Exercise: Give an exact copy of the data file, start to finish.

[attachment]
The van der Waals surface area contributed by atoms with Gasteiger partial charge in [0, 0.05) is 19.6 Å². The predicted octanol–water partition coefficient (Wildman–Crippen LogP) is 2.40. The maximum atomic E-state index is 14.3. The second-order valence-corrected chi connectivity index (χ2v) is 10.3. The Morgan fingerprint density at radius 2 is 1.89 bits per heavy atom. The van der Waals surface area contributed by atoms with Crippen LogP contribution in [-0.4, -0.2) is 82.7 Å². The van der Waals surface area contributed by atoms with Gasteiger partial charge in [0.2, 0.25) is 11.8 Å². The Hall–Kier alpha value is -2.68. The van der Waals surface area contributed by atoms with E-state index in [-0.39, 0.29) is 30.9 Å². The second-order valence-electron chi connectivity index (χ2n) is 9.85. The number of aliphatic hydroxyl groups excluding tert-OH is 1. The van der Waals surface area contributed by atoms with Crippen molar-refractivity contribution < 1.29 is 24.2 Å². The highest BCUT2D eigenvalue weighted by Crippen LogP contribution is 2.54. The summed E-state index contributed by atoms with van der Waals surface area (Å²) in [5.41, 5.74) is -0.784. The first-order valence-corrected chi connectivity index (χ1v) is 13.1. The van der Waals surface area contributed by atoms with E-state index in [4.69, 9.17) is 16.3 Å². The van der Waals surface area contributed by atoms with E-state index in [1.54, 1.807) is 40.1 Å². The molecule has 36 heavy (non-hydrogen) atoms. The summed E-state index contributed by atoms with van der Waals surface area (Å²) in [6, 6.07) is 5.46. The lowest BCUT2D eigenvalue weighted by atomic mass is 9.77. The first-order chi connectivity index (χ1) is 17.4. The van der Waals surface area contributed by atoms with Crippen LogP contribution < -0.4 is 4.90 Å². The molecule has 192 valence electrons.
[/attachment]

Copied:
The van der Waals surface area contributed by atoms with Gasteiger partial charge in [0, 0.05) is 19.6 Å². The predicted octanol–water partition coefficient (Wildman–Crippen LogP) is 2.40. The maximum atomic E-state index is 14.3. The second-order valence-corrected chi connectivity index (χ2v) is 10.3. The Morgan fingerprint density at radius 2 is 1.89 bits per heavy atom. The van der Waals surface area contributed by atoms with Crippen LogP contribution in [-0.4, -0.2) is 82.7 Å². The van der Waals surface area contributed by atoms with Gasteiger partial charge in [0.2, 0.25) is 11.8 Å². The Hall–Kier alpha value is -2.68. The van der Waals surface area contributed by atoms with E-state index in [-0.39, 0.29) is 30.9 Å². The second-order valence-electron chi connectivity index (χ2n) is 9.85. The number of aliphatic hydroxyl groups excluding tert-OH is 1. The van der Waals surface area contributed by atoms with Crippen molar-refractivity contribution < 1.29 is 24.2 Å². The highest BCUT2D eigenvalue weighted by Crippen LogP contribution is 2.54. The summed E-state index contributed by atoms with van der Waals surface area (Å²) in [5.41, 5.74) is -0.784. The first-order valence-corrected chi connectivity index (χ1v) is 13.1. The van der Waals surface area contributed by atoms with E-state index in [4.69, 9.17) is 16.3 Å². The van der Waals surface area contributed by atoms with E-state index in [1.54, 1.807) is 40.1 Å². The molecule has 36 heavy (non-hydrogen) atoms. The summed E-state index contributed by atoms with van der Waals surface area (Å²) in [6, 6.07) is 5.46. The lowest BCUT2D eigenvalue weighted by atomic mass is 9.77. The first-order chi connectivity index (χ1) is 17.4. The van der Waals surface area contributed by atoms with Crippen LogP contribution < -0.4 is 4.90 Å². The molecule has 192 valence electrons.